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is the sequence arithmetic?if so, identify the common difference. 14,21,42,77...

 Jul 8, 2015

Best Answer 

 #2
avatar+23827 
+10

is the sequence arithmetic?if so, identify the common difference. 14,21,42,77...

 

This ist a ARITHMETIC SEQUENCE OF HIGHER ORDER.

The sequence  is arithmetic of order k if the differences of order k are equal.

We have the order k = 2. The second differences are equal = 14.

Let us see:

$$\small{\text{$
\begin{array}{lcccccccccc}
$Number $a &a_1=\textcolor[rgb]{1,0,0}{ 14}& & 21& & 42& &77 & &126 & \cdots \\
$First difference $D^1 & & D_0^1=\textcolor[rgb]{1,0,0}{7}& & 21 & & 35 & & 49 & \cdots \\
$Second difference $D^2 & & & D_0^2=\textcolor[rgb]{1,0,0}{14}& & 14& &14 & \cdots \\
\end{array}
$}}$$

 

If we have a arithmetic sequence of order k, we can find $$a_n$$ by :

$$\boxed{~~a_n = a_1 + \binom{n-1}{1}\cdot D_0^1 + \binom{n-1}{2}\cdot D_0^2+\cdots+\binom{n-1}{k}\cdot D_0^k
~~}$$

So the nth term is given by:

$$\small{\text{$
\begin{array}{rcl}
a_n &=& a_1 + \binom{n-1}{1}\cdot D_0^1 + \binom{n-1}{2}\cdot D_0^2\\\\
a_n &=& \textcolor[rgb]{1,0,0}{14} + \binom{n-1}{1}\cdot \textcolor[rgb]{1,0,0}{7} + \binom{n-1}{2}\cdot \textcolor[rgb]{1,0,0}{14} \qquad
| \qquad \binom{n-1}{1} = n-1 \qquad \binom{n-1}{2}=\dfrac{(n-2)(n-1)}{2}\\\\
a_n &=& \textcolor[rgb]{1,0,0}{14} + (n-1)\cdot \textcolor[rgb]{1,0,0}{7} + \dfrac{(n-2)(n-1)}{2}\cdot \textcolor[rgb]{1,0,0}{14} \\\\
a_n &=& \textcolor[rgb]{1,0,0}{14} + (n-1)\cdot \textcolor[rgb]{1,0,0}{7} + (n-2)(n-1)\cdot 7 \\\\
a_n &=& \textcolor[rgb]{1,0,0}{14} + 7(n-1)[1+(n-2)]\\\\
a_n &=& \textcolor[rgb]{1,0,0}{14} + 7(n-1)(n-1)\\\\
\mathbf{a_n} & \mathbf{=} & \mathbf{14 + 7(n-1)^2} \qquad | \qquad n \ge 1 \\
\end{array}
$}}$$

 

 Jul 9, 2015
 #1
avatar+106532 
+5

This series is not arithmetic, because there is no common difference ......the nth term - for n ≥ 2 - is given by:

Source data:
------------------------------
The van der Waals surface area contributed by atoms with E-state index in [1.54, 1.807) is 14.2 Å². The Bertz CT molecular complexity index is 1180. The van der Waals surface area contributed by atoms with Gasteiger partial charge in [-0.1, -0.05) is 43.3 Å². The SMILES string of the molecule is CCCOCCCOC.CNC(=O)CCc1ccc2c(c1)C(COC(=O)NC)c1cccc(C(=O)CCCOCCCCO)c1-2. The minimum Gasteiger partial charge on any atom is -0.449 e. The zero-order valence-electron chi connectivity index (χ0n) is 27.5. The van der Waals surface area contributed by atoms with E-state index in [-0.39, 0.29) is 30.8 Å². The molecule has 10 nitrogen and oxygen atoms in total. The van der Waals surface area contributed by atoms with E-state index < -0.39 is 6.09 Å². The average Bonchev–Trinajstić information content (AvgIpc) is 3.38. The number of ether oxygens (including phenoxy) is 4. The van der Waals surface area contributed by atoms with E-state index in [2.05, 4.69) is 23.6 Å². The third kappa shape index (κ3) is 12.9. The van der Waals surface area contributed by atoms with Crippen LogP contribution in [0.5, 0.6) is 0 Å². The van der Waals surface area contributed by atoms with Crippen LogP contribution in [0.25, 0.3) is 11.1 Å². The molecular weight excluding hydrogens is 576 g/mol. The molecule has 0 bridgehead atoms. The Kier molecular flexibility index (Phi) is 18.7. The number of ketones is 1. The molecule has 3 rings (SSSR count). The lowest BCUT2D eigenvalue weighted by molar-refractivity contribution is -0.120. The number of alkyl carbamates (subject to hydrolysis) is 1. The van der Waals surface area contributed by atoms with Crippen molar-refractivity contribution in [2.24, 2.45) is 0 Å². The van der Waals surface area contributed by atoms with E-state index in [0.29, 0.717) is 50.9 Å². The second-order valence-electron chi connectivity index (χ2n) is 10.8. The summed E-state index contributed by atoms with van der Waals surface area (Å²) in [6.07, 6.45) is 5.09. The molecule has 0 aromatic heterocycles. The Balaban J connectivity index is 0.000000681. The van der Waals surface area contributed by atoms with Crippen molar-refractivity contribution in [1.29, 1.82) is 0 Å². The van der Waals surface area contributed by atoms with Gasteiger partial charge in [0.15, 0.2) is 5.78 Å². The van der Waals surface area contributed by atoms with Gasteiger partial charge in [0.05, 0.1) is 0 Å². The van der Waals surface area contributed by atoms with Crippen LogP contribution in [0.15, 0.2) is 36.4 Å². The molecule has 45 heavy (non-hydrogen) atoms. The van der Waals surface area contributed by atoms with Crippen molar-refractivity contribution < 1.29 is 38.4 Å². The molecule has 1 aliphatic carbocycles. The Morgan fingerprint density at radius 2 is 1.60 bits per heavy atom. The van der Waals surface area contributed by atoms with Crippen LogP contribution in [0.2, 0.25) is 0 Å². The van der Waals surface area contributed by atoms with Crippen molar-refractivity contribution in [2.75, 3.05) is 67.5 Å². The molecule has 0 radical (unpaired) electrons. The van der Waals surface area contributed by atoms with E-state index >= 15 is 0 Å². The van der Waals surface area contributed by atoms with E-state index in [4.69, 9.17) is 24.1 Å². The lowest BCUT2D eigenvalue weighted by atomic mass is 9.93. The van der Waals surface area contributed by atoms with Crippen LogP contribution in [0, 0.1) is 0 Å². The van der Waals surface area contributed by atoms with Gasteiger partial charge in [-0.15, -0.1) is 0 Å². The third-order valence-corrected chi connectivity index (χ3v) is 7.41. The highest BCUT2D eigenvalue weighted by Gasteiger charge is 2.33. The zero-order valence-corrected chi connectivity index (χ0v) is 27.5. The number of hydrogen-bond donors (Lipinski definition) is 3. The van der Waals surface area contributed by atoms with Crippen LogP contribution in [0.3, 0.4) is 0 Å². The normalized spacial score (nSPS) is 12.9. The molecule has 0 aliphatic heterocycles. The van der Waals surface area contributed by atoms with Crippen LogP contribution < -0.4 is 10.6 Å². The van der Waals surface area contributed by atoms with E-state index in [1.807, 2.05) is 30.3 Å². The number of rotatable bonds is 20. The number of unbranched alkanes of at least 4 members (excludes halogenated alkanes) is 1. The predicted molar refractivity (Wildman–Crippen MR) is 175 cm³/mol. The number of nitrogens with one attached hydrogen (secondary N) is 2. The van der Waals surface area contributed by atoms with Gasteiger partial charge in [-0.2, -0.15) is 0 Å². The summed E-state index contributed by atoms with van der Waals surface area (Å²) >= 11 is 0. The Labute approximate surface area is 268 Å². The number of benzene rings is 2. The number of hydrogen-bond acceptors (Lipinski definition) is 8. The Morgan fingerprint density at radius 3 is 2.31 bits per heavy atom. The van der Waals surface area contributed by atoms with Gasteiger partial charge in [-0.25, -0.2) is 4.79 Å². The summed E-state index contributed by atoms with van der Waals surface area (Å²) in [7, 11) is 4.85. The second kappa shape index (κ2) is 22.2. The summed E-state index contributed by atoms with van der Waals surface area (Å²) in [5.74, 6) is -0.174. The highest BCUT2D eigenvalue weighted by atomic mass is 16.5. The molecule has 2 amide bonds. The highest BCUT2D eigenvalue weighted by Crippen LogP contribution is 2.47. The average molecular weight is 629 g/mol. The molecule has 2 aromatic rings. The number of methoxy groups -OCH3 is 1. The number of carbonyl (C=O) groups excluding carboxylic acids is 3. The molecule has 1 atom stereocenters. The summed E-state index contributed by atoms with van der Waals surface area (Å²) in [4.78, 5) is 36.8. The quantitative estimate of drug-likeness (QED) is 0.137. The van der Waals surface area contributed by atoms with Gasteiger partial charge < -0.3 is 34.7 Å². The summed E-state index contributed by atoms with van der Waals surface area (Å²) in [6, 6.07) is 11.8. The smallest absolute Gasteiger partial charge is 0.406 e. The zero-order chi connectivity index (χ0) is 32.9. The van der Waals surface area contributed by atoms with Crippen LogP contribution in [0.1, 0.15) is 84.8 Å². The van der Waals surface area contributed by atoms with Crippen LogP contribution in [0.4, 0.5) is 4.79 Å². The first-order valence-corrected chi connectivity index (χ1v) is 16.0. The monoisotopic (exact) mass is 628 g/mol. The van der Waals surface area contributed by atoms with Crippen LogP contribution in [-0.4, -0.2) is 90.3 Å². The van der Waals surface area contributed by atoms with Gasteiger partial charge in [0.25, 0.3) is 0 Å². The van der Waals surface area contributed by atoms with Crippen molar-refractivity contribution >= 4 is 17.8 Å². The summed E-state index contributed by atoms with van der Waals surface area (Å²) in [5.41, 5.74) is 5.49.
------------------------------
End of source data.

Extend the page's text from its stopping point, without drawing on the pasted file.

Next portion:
14 + 7(n-1)^2  

 

 

      

 Jul 8, 2015
 #2
avatar+23827 
+10
Best Answer

is the sequence arithmetic?if so, identify the common difference. 14,21,42,77...

 

This ist a ARITHMETIC SEQUENCE OF HIGHER ORDER.

The sequence  is arithmetic of order k if the differences of order k are equal.

We have the order k = 2. The second differences are equal = 14.

Let us see:

$$\small{\text{$
\begin{array}{lcccccccccc}
$Number $a &a_1=\textcolor[rgb]{1,0,0}{ 14}& & 21& & 42& &77 & &126 & \cdots \\
$First difference $D^1 & & D_0^1=\textcolor[rgb]{1,0,0}{7}& & 21 & & 35 & & 49 & \cdots \\
$Second difference $D^2 & & & D_0^2=\textcolor[rgb]{1,0,0}{14}& & 14& &14 & \cdots \\
\end{array}
$}}$$

 

If we have a arithmetic sequence of order k, we can find $$a_n$$ by :

$$\boxed{~~a_n = a_1 + \binom{n-1}{1}\cdot D_0^1 + \binom{n-1}{2}\cdot D_0^2+\cdots+\binom{n-1}{k}\cdot D_0^k
~~}$$

So the nth term is given by:

$$\small{\text{$
\begin{array}{rcl}
a_n &=& a_1 + \binom{n-1}{1}\cdot D_0^1 + \binom{n-1}{2}\cdot D_0^2\\\\
a_n &=& \textcolor[rgb]{1,0,0}{14} + \binom{n-1}{1}\cdot \textcolor[rgb]{1,0,0}{7} + \binom{n-1}{2}\cdot \textcolor[rgb]{1,0,0}{14} \qquad
| \qquad \binom{n-1}{1} = n-1 \qquad \binom{n-1}{2}=\dfrac{(n-2)(n-1)}{2}\\\\
a_n &=& \textcolor[rgb]{1,0,0}{14} + (n-1)\cdot \textcolor[rgb]{1,0,0}{7} + \dfrac{(n-2)(n-1)}{2}\cdot \textcolor[rgb]{1,0,0}{14} \\\\
a_n &=& \textcolor[rgb]{1,0,0}{14} + (n-1)\cdot \textcolor[rgb]{1,0,0}{7} + (n-2)(n-1)\cdot 7 \\\\
a_n &=& \textcolor[rgb]{1,0,0}{14} + 7(n-1)[1+(n-2)]\\\\
a_n &=& \textcolor[rgb]{1,0,0}{14} + 7(n-1)(n-1)\\\\
\mathbf{a_n} & \mathbf{=} & \mathbf{14 + 7(n-1)^2} \qquad | \qquad n \ge 1 \\
\end{array}
$}}$$

 

heureka Jul 9, 2015

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